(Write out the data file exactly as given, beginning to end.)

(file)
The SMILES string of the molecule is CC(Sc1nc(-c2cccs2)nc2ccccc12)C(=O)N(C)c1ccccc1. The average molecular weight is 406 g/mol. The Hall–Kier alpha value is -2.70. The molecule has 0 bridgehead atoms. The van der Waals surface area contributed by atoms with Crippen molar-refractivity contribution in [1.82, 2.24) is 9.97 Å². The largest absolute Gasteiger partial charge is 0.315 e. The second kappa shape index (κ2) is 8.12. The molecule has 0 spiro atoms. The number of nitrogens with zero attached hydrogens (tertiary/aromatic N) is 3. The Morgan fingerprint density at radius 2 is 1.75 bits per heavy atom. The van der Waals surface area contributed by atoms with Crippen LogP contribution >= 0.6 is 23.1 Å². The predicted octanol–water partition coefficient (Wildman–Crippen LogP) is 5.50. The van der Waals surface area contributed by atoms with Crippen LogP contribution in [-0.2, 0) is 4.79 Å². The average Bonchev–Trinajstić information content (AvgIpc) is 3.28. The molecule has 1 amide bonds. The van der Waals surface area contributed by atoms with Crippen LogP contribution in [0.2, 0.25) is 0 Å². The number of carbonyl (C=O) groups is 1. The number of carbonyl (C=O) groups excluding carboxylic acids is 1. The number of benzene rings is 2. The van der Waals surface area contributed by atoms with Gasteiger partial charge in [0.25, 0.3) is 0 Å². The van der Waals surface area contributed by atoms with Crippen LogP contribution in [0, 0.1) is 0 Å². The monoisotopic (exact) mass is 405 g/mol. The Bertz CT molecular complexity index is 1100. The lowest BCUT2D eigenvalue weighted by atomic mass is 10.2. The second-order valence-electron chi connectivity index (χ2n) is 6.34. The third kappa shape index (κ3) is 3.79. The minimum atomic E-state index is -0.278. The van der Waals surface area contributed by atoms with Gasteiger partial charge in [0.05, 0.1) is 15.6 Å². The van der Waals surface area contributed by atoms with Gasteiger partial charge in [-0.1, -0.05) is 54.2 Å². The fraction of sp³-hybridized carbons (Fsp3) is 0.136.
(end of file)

The SMILES string of the molecule is CC(Sc1nc(-c2cccs2)nc2ccccc12)C(=O)N(C)c1ccccc1. The average molecular weight is 406 g/mol. The Hall–Kier alpha value is -2.70. The molecule has 0 bridgehead atoms. The van der Waals surface area contributed by atoms with Crippen molar-refractivity contribution in [1.82, 2.24) is 9.97 Å². The largest absolute Gasteiger partial charge is 0.315 e. The second kappa shape index (κ2) is 8.12. The molecule has 0 spiro atoms. The number of nitrogens with zero attached hydrogens (tertiary/aromatic N) is 3. The Morgan fingerprint density at radius 2 is 1.75 bits per heavy atom. The van der Waals surface area contributed by atoms with Crippen LogP contribution >= 0.6 is 23.1 Å². The predicted octanol–water partition coefficient (Wildman–Crippen LogP) is 5.50. The van der Waals surface area contributed by atoms with Crippen LogP contribution in [-0.2, 0) is 4.79 Å². The average Bonchev–Trinajstić information content (AvgIpc) is 3.28. The molecule has 1 amide bonds. The van der Waals surface area contributed by atoms with Crippen LogP contribution in [0.2, 0.25) is 0 Å². The number of carbonyl (C=O) groups is 1. The number of carbonyl (C=O) groups excluding carboxylic acids is 1. The number of benzene rings is 2. The van der Waals surface area contributed by atoms with Gasteiger partial charge in [0.25, 0.3) is 0 Å². The van der Waals surface area contributed by atoms with Crippen LogP contribution in [0, 0.1) is 0 Å². The monoisotopic (exact) mass is 405 g/mol. The Bertz CT molecular complexity index is 1100. The lowest BCUT2D eigenvalue weighted by atomic mass is 10.2. The second-order valence-electron chi connectivity index (χ2n) is 6.34. The third kappa shape index (κ3) is 3.79. The minimum atomic E-state index is -0.278. The van der Waals surface area contributed by atoms with Gasteiger partial charge in [0.05, 0.1) is 15.6 Å². The van der Waals surface area contributed by atoms with Gasteiger partial charge in [-0.1, -0.05) is 54.2 Å². The fraction of sp³-hybridized carbons (Fsp3) is 0.136.